“The Federal Communications Commission has defeated another challenge to its repeal of net neutrality rules, as a federal court yesterday decided that it won't rehear the case.” The request would have placed a previously denied challenge to the FCC’s policy in front of an en banc D.C. Circuit court. While the ruling is disappointing to supporters of net neutrality, the petitioners have not exhausted all of their legal avenues and may still seek appeal to the Supreme Court, though such action has not been taken as of yet.
“Makan Delrahim, the head of the antitrust division at the Department of Justice, has recused himself from investigating Google, even as the agency’s examination of the largest tech companies ramps up.” While details remain sparse, reports have indicated that Delrahim’s conflicts may arise from previous lobbying work he did on behalf of Google while working as a lawyer in private practice. “In a statement, the agency said Ryan Shores, an associate deputy attorney general, and Alex Okuliar, a deputy assistant attorney general who joined the Justice Department last week, would oversee the tech review.”
For the first time even, regulators have awarded an exemption from the Federal Motor Vehicle Safety Standards (FMVSS) to automated carmaker Nuro for its R2 driverless vehicle. This exemption will allow Nuro to design its vehicle without “basic, human controls, like steering wheels, pedals, sideview mirrors, and so on.” The exemptions come at the cost of heightened reporting standards and other forms of oversight from federal regulators, but Nuro’s chief legal officer, David Estrada, noted the “regulatory certainty” the exemption provided.
“The Federal Trade Commission plans to block the sale of on-demand razor company Harry’s to competitor Edgewell Personal Care (the parent company of Schick) because it says the acquisition ‘would eliminate one of the most important competitive forces in the shaving industry.’” When viewed in light of Unilever’s 2016 acquisition of Dollar Shave Club, which was not oppose by the FTC, it seems regulators may be uniquely troubled by allowing Harry’s to sell to a company with which it competes on the shelves of major retail chains. It is not certain what implications this decision has for future acquisitions taking place outside of the shaving market.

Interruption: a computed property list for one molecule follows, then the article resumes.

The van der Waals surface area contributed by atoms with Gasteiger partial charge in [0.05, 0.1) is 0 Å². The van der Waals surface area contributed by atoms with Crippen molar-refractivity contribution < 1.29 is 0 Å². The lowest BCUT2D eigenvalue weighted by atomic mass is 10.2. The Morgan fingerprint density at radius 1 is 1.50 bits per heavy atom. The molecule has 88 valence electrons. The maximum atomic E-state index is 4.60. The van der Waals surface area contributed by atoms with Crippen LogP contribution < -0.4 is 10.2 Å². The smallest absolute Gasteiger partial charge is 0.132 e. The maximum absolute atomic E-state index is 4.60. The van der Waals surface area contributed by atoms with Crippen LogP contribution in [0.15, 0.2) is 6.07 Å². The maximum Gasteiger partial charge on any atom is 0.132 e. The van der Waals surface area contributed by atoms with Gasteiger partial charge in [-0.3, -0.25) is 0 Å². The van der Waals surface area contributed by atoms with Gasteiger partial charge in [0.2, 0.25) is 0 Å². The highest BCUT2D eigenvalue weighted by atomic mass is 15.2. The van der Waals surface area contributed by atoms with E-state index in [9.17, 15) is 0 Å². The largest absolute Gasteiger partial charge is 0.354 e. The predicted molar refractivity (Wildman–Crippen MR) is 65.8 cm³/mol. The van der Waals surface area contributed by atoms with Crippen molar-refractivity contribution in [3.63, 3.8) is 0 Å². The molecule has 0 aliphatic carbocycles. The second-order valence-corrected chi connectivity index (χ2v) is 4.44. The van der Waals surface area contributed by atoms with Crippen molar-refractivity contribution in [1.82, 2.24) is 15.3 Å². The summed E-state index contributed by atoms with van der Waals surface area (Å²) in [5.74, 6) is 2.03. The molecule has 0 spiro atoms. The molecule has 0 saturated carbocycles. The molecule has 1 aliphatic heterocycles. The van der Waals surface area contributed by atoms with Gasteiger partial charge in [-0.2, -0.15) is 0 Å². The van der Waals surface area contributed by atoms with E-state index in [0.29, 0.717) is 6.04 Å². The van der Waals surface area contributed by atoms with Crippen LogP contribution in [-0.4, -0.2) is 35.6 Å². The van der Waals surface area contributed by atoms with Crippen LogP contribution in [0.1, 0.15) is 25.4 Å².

The proposed sale of the Public Interest Registry (PIR), the organization responsible for managing the .org domain name, to a private equity group has caused much debate. The current proposal would see PIR transferred from the Internet Society, a respected non-profit group, to Ethos Capital, but still needs to be approved by the Internet Corporation for Assigned Names and Numbers (ICANN). “Critics worry that under its new ownership, and without the price caps once set by ICANN, Ethos could price-gouge nonprofits, activists, and others who use .org domain names.”
Legal issues surround the deal, including: A recently initiated investigation by the California Attorney General into the transaction and ICANN’s other practices; questions about the legal basis for any possible disapproval by ICANN; and pushes to extend the ICANN approval deadline, which currently sits, after a recent extension, at February 29th.
YouTube said on Monday [Feb. 3rd, 2020] that it planned to remove misleading election-related content that can cause ‘serious risk of egregious harm,’ the first time the video platform has comprehensively laid out how it will handle such political videos and viral falsehoods” (Hyperlink included in original article). This policy marks a significant commitment, but it remains to be seen how effective YouTube will be in moderating the already massive, and constantly growing, volume of content posted to the site. The YouTube strategy will target content that is “technically manipulated or doctored in a way that misleads users beyond clips taken out of context,” said one YouTube spokesperson.